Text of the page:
Lead Generation Secrets (Use The Internet To Win More Business)

Ryan Stewman is the founder of HardcoreCloser.com where he creates a tonne of great content for sales professionals who want to up their game and leverage the internet to close more deals. In today’s episode of the Salesman Podcast, Ryan shares his thoughts on the future of the sales industry and the skills we need to learn now to thrive in a few years time.

You'll learn:

Sponsored by:
Free SalesCode assessment
Learn your strengths and weaknesses in an instant. Taken by over 10,000+ of your competitors. Don't get left behind.

Featured on this episode:

Host - Will Barron
Founder of Salesman.org
Guest - Ryan Stewman
Founder Of The Hardcore Closer

Resources:

Transcript

Ryan Stewman:

As a salesperson, when you can generate your own leads and you can close your own sales, you have power.

 

Will Barron:

Hello sales nation. I’m Will Barron, host of The Salesman Podcast, and welcome to today’s show. And today’s show we have a special guest, and that is Ryan Stewman, who is The Hardcore Closer. And he’s sharing some real practical step-by-step ways that we can improve our lead generation in the internet age, and really take advantage of the optimization software, and the tools, and the platforms that we’ve got available to us now, which we just didn’t have a few years ago. You can find out more about Ryan over its HardcoreCloser.com. And with all that said, let’s jump into today’s show. Hey Ryan. And welcome to The Salesman Podcast.

 

Ryan Stewman:

What’s up, man? I’m excited to be here. Man, I’m glad that you thought enough for me to bring me on your show, man. I’m actually a fan. I listen to your stuff, man.

 

Should Salespeople Be Relying on Marketing for Leads? · [01:39] 

 

Will Barron:

I appreciate that. And we’ve just discussed before, I’ve been reading your blog for a long time now and I appreciate the content. I appreciate your angle on it all. And yeah, I know you’re going to bring the fire today. And today I want to talk about lead gen, and you’ve got some unique insights. Whether you are fully like conscious of this or not, but versus other guests that come on the show from the more B2B kind of like corporate, suit and tie world, you have some unique insights on this that I know are going to give a lot of value to the B2B salespeople that are listening to the show. And where we’re going to start with all this Ryan is, and I can guess 99% where you going to go with this answer, but this’ll tee up the rest of our conversation. Should the salespeople listening to the show now, should they be relying on marketing for their leads? Or should they be making conscious efforts to have control of that lead gen effort?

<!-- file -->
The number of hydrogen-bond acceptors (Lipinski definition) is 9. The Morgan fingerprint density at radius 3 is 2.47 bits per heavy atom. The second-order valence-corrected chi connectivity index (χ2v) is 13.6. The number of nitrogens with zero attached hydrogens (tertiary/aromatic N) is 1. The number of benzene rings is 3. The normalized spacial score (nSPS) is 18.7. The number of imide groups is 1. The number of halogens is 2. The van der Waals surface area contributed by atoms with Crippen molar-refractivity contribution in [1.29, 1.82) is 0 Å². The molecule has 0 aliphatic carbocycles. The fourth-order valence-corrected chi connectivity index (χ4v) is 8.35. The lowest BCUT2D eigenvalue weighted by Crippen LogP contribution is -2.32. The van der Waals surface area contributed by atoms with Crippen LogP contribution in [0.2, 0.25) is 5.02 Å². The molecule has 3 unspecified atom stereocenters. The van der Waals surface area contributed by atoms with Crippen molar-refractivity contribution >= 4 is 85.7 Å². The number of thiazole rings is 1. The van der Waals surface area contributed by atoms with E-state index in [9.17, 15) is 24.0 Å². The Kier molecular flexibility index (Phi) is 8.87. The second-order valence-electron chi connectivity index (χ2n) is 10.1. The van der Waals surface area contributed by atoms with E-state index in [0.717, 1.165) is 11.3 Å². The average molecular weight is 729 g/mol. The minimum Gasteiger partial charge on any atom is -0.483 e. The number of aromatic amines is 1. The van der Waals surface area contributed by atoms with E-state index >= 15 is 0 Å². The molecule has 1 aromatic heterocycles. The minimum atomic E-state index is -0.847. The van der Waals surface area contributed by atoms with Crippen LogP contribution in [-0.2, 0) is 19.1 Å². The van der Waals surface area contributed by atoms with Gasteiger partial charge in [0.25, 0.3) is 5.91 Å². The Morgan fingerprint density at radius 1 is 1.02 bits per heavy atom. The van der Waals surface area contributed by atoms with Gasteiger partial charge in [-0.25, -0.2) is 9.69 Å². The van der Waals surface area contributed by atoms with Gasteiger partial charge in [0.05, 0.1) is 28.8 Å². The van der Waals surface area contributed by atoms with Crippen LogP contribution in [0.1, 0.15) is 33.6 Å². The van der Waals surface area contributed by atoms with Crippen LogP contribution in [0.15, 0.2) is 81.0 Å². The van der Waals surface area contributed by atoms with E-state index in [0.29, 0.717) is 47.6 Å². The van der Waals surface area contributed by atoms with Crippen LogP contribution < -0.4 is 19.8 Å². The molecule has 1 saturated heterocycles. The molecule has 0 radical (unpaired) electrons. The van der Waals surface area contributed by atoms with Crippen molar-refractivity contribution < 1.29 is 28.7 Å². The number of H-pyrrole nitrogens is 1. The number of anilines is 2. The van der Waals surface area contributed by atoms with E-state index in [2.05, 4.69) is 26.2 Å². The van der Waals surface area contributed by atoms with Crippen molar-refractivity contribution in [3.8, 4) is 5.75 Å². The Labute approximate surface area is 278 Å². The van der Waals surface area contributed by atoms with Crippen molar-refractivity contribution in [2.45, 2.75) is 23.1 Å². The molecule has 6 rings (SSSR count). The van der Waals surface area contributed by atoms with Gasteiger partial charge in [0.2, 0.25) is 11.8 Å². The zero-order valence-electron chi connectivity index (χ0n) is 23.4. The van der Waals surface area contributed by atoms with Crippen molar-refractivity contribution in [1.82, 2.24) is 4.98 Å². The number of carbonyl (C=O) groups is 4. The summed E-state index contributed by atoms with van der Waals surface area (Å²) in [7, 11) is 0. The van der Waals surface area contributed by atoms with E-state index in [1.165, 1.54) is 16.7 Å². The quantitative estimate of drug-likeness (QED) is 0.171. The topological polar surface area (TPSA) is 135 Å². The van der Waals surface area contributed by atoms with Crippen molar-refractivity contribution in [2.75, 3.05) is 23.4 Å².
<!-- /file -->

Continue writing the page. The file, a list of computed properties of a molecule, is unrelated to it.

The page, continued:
“As a salesperson, when you can generate your own leads and you can close your own sales, you have power. The power to go wherever you want, the power to demand a raise, the power to demand a higher commission split, the power to get sign on bonuses.” – Ryan Stewman · [01:50]

 

Ryan Stewman:

Well, I believe this, as a salesperson, when you can generate your own leads and you can close your own sales, you have power. The power to go wherever you want, the power to demand a raise, the power to demand a higher commission split, the power to get sign on bonuses. And a lot of salespeople lack that power because they have one side of it. They’re good at sales, they have no clue about marketing, or advertising, or anything else. But here’s the thing, just like those little cashier stands and those little kiosks are replacing people at McDonald’s, technology is replacing sales people. They’re like, “This isn’t doom and gloom over here. This is reality.” Look I trade on E-Trade, just a regular little stock platform. And every day they’re talking about this company’s getting rid of sales people, Wells Fargo, they just announced that they were going to shut down over 200 locations because they don’t need a salesperson inside a bank location anymore.

 

Ryan Stewman:

They’ve figured out how to automate this whole process. And so, what I believe the salesperson of the future is someone who understands the advertising, automation, and marketing side of things. Not so much the sales, but here’s the thing. If you’ve done the marketing, the advertising, and the automation part correctly, then there is no need for a salesperson because the salesperson setup that stuff correctly and it’s done its job. A lot of that’s what we do at Hardcore Closers. My stuff pretty much it sells itself. I know it sounds crazy, but me, I’m a good enough sales person where I created the sales model of the future instead of going out and creating a human sales team. I have that, but I also have a technology. We call it the robot team, and my robot team beats my human team’s ass every day in sales.

 

Will Barron:

Dude. Right. You’ve just gone totally deep-

 

Ryan Stewman:

And I have good sales people.

 

Will Barron:

… you’ve gone totally deep on this in an instant, which is awesome. What is-

 

Ryan Stewman: